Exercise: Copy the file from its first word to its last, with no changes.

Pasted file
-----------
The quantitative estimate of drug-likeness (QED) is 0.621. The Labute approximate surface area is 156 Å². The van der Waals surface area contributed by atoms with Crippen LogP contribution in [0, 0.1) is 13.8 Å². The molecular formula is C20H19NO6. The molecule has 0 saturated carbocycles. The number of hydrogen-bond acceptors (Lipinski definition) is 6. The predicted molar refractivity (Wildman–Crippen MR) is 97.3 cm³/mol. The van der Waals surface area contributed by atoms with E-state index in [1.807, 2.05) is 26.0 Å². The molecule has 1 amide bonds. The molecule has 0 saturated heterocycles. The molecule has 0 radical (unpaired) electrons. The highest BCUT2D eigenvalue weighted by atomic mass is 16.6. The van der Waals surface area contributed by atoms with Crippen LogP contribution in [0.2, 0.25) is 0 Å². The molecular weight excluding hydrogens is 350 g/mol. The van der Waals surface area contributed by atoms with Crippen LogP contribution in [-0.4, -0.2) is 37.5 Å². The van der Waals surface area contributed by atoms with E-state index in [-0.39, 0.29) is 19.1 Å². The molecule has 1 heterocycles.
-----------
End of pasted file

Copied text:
The quantitative estimate of drug-likeness (QED) is 0.621. The Labute approximate surface area is 156 Å². The van der Waals surface area contributed by atoms with Crippen LogP contribution in [0, 0.1) is 13.8 Å². The molecular formula is C20H19NO6. The molecule has 0 saturated carbocycles. The number of hydrogen-bond acceptors (Lipinski definition) is 6. The predicted molar refractivity (Wildman–Crippen MR) is 97.3 cm³/mol. The van der Waals surface area contributed by atoms with E-state index in [1.807, 2.05) is 26.0 Å². The molecule has 1 amide bonds. The molecule has 0 saturated heterocycles. The molecule has 0 radical (unpaired) electrons. The highest BCUT2D eigenvalue weighted by atomic mass is 16.6. The van der Waals surface area contributed by atoms with Crippen LogP contribution in [0.2, 0.25) is 0 Å². The molecular weight excluding hydrogens is 350 g/mol. The van der Waals surface area contributed by atoms with Crippen LogP contribution in [-0.4, -0.2) is 37.5 Å². The van der Waals surface area contributed by atoms with E-state index in [-0.39, 0.29) is 19.1 Å². The molecule has 1 heterocycles.